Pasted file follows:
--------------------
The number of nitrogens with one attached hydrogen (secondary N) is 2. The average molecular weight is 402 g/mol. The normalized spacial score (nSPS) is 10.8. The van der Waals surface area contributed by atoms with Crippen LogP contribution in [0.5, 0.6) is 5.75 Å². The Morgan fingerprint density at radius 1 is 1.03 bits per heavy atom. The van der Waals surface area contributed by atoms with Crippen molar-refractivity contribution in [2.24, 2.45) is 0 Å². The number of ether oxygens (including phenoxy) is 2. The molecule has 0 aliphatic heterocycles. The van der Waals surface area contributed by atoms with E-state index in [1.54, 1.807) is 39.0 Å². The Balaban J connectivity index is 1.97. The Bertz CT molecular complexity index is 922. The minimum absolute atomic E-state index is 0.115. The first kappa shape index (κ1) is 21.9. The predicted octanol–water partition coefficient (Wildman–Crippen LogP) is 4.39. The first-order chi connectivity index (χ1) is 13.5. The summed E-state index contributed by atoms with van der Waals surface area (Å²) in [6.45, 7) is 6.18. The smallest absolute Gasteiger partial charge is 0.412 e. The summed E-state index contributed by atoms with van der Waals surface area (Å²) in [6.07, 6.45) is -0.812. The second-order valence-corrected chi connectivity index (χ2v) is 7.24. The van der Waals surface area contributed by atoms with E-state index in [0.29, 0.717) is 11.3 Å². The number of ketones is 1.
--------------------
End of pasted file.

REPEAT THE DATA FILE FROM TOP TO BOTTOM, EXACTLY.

The number of nitrogens with one attached hydrogen (secondary N) is 2. The average molecular weight is 402 g/mol. The normalized spacial score (nSPS) is 10.8. The van der Waals surface area contributed by atoms with Crippen LogP contribution in [0.5, 0.6) is 5.75 Å². The Morgan fingerprint density at radius 1 is 1.03 bits per heavy atom. The van der Waals surface area contributed by atoms with Crippen molar-refractivity contribution in [2.24, 2.45) is 0 Å². The number of ether oxygens (including phenoxy) is 2. The molecule has 0 aliphatic heterocycles. The van der Waals surface area contributed by atoms with E-state index in [1.54, 1.807) is 39.0 Å². The Balaban J connectivity index is 1.97. The Bertz CT molecular complexity index is 922. The minimum absolute atomic E-state index is 0.115. The first kappa shape index (κ1) is 21.9. The predicted octanol–water partition coefficient (Wildman–Crippen LogP) is 4.39. The first-order chi connectivity index (χ1) is 13.5. The summed E-state index contributed by atoms with van der Waals surface area (Å²) in [6.45, 7) is 6.18. The smallest absolute Gasteiger partial charge is 0.412 e. The summed E-state index contributed by atoms with van der Waals surface area (Å²) in [6.07, 6.45) is -0.812. The second-order valence-corrected chi connectivity index (χ2v) is 7.24. The van der Waals surface area contributed by atoms with E-state index in [0.29, 0.717) is 11.3 Å². The number of ketones is 1.